• 12 Posts
  • 46 Comments
Joined 2 months ago
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Cake day: May 10th, 2024

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  • I wasn’t aware that odysse was originally a crypto video sharing platform, I thought it operated more like YouTube.

    Hey mate, It’s not exactly a crypto video sharing platform, but it does incorporate crypto in how it operates. Odysee isn’t the blockchain itself, it’s a website frontend for the blockchain, which has previously always been the LBRY network. How it works is that you would receive small amounts of LBC (LBRY coins) for watching some content. You can than use the earned currency to upload videos and articles onto the platform, and it can be boosted by other peoples channel donations to support individual content creators, which are optionally either more LBC or using traditional fiat currency if you so choose. I know it’s very easy to upload stuff because I have my own channel, you practically aren’t even paying for it since you can upload a video for as little at 0.0001 LBC. My understanding is that they’re moving away from LBRY and towards Arweave, though I’ve not looked at the FAQ yet (linked below). If you check their channel, they posted more a lot of info at the same time as this video. The Odysee community has been waiting for details on an announced update for a few weeks.

    The Future of Odysee (Article)

    FAQ concerning Odysee’s new tech



  • Yeah, I’m on Linux too, and you’re right that GOG isn’t as convenient as Steam on Linux, but you don’t have to mess around with bottles to get them working. Heroic Games Launcher is excellent and has Wine and Proton built in, so installing GOG games and playing them through that is almost as convenient as playing through Steam on Linux.

    I find that compared to Steam, I have to tinker slightly more often than Steam to get them working; otherwise, most games install and play perfectly just like on Steam. There’s an official GOG client called GOG Galaxy, but it’s only on Windows and Mac, so third-party launchers like Heroic are the best options on Linux. Plus, somewhat recently GOG officially partnered with Heroic Games Launcher which improved the compatibility quite a bit. There’s no achievement support in Heroic yet, but they are working on the feature for it, as far as I’m aware.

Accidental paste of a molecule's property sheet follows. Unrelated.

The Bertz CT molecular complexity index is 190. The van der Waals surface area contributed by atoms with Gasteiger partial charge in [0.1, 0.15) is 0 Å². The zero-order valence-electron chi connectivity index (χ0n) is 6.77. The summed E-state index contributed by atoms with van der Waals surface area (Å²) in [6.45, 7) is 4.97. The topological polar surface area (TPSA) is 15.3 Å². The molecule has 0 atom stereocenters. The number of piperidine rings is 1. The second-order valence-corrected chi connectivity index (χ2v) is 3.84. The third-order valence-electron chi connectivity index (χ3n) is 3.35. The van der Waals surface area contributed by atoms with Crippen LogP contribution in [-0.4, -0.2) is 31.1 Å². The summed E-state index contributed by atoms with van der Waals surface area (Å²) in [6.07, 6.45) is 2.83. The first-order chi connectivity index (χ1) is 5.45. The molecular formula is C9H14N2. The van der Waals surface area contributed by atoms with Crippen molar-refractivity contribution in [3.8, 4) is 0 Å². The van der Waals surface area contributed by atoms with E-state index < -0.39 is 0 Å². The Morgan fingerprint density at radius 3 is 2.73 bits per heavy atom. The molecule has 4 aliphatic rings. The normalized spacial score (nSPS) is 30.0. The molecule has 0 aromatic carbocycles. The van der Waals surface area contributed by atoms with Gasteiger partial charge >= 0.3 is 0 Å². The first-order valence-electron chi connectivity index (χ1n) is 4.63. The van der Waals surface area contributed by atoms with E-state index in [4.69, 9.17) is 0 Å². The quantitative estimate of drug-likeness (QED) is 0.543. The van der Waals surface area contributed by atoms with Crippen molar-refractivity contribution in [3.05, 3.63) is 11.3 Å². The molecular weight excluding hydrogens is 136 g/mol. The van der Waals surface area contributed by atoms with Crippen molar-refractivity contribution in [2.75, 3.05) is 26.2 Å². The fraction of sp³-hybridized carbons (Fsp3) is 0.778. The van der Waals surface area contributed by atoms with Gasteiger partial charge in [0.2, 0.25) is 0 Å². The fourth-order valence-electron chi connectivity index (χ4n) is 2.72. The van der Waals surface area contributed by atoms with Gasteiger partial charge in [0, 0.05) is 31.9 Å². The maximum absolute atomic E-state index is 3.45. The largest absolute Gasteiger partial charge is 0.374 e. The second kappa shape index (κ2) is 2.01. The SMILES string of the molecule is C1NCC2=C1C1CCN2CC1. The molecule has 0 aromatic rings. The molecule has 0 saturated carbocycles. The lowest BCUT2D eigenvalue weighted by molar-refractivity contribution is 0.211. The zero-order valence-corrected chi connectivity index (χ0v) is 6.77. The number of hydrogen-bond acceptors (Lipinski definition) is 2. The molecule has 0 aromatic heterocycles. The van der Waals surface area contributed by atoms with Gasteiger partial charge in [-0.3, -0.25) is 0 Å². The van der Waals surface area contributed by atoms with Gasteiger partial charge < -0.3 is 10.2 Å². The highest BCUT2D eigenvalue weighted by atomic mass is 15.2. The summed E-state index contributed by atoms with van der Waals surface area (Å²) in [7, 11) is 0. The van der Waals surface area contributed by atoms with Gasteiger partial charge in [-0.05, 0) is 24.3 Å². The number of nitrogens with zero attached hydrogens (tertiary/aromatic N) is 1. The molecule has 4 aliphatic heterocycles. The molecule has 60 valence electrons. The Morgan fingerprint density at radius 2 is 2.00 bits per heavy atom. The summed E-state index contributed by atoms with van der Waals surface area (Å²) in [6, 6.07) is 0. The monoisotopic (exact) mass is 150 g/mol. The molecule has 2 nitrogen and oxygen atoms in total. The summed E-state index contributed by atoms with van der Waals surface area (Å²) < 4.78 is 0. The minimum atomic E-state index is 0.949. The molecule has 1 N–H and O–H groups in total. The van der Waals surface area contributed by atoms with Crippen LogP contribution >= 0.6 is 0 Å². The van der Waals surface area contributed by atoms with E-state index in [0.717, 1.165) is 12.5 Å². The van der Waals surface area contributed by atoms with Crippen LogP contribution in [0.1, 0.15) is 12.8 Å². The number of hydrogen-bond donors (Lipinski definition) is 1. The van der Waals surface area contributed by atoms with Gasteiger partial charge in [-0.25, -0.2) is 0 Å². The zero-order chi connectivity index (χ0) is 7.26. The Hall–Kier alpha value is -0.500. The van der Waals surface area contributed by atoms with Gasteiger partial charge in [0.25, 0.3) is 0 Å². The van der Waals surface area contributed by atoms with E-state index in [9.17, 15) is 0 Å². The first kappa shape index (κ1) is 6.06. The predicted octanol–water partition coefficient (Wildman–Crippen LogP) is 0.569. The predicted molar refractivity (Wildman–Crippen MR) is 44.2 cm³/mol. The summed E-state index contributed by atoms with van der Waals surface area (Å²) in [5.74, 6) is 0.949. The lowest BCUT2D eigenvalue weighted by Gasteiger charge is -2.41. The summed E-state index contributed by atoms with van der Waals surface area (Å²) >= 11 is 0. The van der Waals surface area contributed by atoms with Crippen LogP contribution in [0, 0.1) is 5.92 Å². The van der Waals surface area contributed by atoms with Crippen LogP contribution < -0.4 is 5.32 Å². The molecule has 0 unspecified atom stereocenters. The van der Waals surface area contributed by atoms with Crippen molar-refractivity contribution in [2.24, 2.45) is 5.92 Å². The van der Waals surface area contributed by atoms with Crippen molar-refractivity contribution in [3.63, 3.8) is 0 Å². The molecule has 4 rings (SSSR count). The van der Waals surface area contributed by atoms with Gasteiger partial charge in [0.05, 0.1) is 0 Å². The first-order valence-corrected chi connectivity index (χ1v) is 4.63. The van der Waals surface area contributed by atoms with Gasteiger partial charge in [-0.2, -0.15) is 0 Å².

I can’t remember where the option is, but you can also add the GOG games from your library in Heroic to Steam as a non-steam game.

    As for sales, like I was saying before, the sales across GOG and Steam seem to be very similar to each other, having the same price cuts at the same time as each other.

    One thing to be weary of when buying games from GOG on Linux is when you buy games that are playable online, such as No Man’s Sky and Divinity: Original Sin II. These games rely on GOG Galaxy to connect you online, which currently isn’t functional on Heroic Launcher (but may get support in the future). One other thing to note is that occasionally I’ve noticed that a game publisher releases an official Linux port on Steam, but ignores it on GOG. I was disappointment when this happened to me. I bought the whole Metro series in a bundle from GOG, but I only found out afterwards, that on Steam their are actually official Linux ports for the whole trilogy. I use ProtonDB to quickly check which Steam games have Linux ports





  • Yeah, I did have that problem in the past with the comment data being demolished if I transferred the files with said comments onto my NTFS formatted external hard drive, though strangely, I’m still able to manually write a new comment on those files after the transfer.

    In other words, what I find is that transferring a file with a comment from one ext4 drive to another ext4 drive retains the comment data, but transferring it from one ext4 drive to an NTFS drive deletes it, though it still allows me to rewrite a replacement comment regardless.

    I’ve solved my issue by installing Dolphin, which allows me to see the comments now, and updated my post.


  • Thanks so much for all the suggestions. I couldn’t figure out how to use the command because it was giving me errors (which is probably just something I did wrong). But I’ll try to figure that out for the sake of learning.

    What did work for me, was downloading Dolphin (it looks so messes up in Cosmic though, lol) and the comments are absolutely there, thank God! So now I can recover them and I think I’m going to try to find an alternative solution for making these records that works easily across distros (because I don’t plan to stick with Pop! forever)


  • That’s fair. I’m not sure about Ubisoft games in terms of pricing comparisons. But no, most games are the same price on GOG as other places like Steam, though unfortunately GOG doesn’t have regional prices so that may not be the case for you. Some publishers decide to up the price a bit, annoyingly, just because they know that users are willing to pay more.

    Have you not heard of GOG? They only sell games DRM-free, and have similar sales to Steam. Ubisoft particularly don’t seem to like publishing much from the past 10 years though.

    If we’re talking in the realm of privacy, it’s technically better than the other popular PC storefronts because they provide an optional offline installer for the game that, once downloaded, can be preserved into an archive and installed at any later date without internet (and can still be used if the game is taken down from the store). As far as I remember, they collect far less private data too, so that’s a plus. They have a giveaway going on at the moment that ends in 10 hours for an old game called The First Templar if you wanna try out the platform.